Potential side effects of this supplement can include an irregular heartbeat as well as high blood pressure, stomach problems, and anxiety.
Other Potential Options
This is a list of other options that could possibly help to treat some symptoms of erectile dysfunction, but still require more research.
While research is somewhat lacking, ginkgo biloba seems to have an effect on countering erectile dysfunction when it’s caused by antidepressants. One study showed that this extract was 84% effective when treating sexual dysfunctions caused by selective serotonin reuptake inhibitors.
Horny Goat Weed
The effects of horny goat weed haven't been definitively proven on humans, but it's one of the most popular OTC products purported to help with erectile dysfunction. It contains a chemical compound called icariin, which is a known PDE5 inhibitor. Prescription medications like Viagra® are classified as PDE5 inhibitors, so it’s possible horny goat weed could produce similar effects. But studies have indicated that the PDE5-inhibiting qualities of icariin are orders of magnitude lower than prescription medications.
This fruit juice is rich in antioxidants and is known to help reduce the risk of heart disease and high blood pressure, two common causes of erectile dysfunction. It can also help to enhance levels of nitric oxide as well. While there has yet to be any official studies into the potential effects on erectile dysfunction, pomegranate juice may be beneficial for the cardiovascular system and may help to reduce some of the risk factors associated with ED.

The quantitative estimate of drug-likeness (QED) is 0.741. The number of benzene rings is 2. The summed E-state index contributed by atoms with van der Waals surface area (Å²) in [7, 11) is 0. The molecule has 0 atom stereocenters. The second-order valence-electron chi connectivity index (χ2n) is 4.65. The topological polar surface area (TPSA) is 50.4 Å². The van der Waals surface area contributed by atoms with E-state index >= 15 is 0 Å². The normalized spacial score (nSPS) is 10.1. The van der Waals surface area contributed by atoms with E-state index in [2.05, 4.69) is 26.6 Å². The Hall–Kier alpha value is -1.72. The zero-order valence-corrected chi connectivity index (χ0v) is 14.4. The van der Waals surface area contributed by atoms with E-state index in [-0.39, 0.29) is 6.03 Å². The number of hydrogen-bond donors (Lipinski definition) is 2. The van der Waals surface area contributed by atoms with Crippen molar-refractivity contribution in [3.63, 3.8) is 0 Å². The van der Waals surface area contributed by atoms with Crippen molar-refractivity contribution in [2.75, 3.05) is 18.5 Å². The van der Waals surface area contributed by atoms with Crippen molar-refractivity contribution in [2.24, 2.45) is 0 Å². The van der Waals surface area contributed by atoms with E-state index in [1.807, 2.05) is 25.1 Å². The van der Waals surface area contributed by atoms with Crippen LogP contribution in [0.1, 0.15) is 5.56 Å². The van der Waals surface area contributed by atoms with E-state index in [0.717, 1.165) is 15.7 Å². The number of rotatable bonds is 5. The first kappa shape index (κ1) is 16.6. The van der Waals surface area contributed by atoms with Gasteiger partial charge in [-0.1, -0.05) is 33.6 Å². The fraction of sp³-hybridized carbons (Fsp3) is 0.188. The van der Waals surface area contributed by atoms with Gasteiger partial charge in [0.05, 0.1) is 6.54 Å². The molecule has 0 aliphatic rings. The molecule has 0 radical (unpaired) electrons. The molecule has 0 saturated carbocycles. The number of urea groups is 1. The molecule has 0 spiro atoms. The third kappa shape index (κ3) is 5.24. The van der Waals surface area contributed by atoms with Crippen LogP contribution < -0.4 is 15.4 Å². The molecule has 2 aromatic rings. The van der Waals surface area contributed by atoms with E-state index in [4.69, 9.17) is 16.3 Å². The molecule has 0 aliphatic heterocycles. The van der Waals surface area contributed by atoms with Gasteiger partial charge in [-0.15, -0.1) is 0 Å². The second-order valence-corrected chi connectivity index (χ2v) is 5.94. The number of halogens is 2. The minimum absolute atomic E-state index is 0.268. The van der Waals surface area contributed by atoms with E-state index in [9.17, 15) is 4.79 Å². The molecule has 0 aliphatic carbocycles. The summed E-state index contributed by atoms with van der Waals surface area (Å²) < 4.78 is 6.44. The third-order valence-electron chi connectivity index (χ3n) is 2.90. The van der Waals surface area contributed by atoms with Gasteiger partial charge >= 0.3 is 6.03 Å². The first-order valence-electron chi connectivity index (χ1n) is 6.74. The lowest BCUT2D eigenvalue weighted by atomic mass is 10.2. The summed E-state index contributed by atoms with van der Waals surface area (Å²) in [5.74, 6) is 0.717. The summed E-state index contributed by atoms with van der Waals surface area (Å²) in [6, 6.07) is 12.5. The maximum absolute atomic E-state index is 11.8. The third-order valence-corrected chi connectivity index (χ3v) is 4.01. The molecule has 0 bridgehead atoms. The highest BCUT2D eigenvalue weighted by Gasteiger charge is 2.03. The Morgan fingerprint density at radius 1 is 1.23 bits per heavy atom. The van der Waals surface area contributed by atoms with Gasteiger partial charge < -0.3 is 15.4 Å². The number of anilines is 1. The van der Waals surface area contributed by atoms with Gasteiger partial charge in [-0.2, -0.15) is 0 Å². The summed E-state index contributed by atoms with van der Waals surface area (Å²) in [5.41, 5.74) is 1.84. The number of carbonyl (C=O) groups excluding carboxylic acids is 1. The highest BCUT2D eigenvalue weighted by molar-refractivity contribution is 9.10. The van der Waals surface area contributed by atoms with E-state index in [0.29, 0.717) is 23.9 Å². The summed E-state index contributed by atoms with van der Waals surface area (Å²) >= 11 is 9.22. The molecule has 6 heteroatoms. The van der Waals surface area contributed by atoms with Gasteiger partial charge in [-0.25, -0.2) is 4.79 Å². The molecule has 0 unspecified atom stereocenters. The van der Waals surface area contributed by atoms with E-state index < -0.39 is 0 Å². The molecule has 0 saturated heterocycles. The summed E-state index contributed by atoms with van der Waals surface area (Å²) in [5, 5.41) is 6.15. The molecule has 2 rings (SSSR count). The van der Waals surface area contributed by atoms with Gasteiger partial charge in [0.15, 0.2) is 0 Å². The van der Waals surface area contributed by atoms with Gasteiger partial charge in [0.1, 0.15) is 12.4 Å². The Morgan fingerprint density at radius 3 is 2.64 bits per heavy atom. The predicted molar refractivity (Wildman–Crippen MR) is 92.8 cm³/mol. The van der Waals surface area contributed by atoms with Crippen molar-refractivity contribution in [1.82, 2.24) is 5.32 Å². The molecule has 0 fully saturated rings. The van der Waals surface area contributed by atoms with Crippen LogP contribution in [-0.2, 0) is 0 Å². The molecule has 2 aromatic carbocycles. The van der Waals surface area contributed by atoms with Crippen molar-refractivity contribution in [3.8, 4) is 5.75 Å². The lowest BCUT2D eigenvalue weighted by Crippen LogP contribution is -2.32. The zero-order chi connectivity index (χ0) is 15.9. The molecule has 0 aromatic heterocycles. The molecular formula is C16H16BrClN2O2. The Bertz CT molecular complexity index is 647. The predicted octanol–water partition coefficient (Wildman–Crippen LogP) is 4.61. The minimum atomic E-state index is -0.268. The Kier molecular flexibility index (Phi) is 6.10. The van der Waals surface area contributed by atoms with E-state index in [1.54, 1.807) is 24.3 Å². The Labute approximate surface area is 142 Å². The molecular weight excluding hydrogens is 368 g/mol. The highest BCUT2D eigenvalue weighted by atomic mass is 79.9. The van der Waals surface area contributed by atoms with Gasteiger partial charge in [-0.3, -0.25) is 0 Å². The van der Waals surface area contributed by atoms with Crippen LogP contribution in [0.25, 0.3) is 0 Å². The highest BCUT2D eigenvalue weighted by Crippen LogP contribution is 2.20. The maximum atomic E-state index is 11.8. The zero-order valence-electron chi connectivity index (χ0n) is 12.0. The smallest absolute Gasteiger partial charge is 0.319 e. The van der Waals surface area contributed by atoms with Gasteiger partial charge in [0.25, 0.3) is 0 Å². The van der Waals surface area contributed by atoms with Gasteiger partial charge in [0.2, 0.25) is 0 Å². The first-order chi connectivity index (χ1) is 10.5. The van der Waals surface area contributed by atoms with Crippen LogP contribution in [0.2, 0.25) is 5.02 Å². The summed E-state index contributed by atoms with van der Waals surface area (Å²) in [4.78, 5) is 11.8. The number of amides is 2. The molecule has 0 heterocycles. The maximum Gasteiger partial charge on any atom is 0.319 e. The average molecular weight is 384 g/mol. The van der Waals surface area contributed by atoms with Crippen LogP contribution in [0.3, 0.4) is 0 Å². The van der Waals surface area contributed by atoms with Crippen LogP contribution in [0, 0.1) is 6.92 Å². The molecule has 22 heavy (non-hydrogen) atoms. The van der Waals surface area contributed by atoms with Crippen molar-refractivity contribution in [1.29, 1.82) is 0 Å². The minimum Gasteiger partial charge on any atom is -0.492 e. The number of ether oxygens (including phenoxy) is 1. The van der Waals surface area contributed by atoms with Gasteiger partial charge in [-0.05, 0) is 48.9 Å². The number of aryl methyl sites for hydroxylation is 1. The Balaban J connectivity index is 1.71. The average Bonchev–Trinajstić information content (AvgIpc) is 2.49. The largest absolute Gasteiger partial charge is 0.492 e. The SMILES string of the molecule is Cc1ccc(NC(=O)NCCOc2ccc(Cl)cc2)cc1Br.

This naturally occurring chemical is a derivative of the amino acid L-carnitine. It can be used as a supplement to address issues related to blood flow and circulation, and can may enhance the effectiveness of sildenafil (the active ingredient of Viagra).
Derived from pine tree bark, pycnogenol has similar effects to those of L-arginine, and when paired together have shown the possibility of increasing erectile function. One study noted that after three months of using this mixture, over 90% of participants reported experiencing normal erectile function.
The Takeaway: There are plenty of over the counter supplements available for erectile dysfunction that might have a positive impact, but overall the research isn't conclusive regarding the effectiveness of most options. Don't consider any natural supplement a panacea, and recognize that the prescription PDE5 inhibitors are doctors' go-to solutions for a reason.
When it comes to erectile dysfunction, prescription medications are the best treatment, approved by the FDA and backed by rigorous clinical research. It's possible that these over-the-counter supplements could make a difference and improve symptoms, but none of them have shown an ability to work as well as medications like Viagra®, Cialis®, or Levitra®.
Curious about prescription ED meds? Rex MD can help guys get generics like sildenafil and tadalafil from home and with the help of a doctor, if prescribed. It's fast and simple. Click here to find out if a sample pack could be right for you.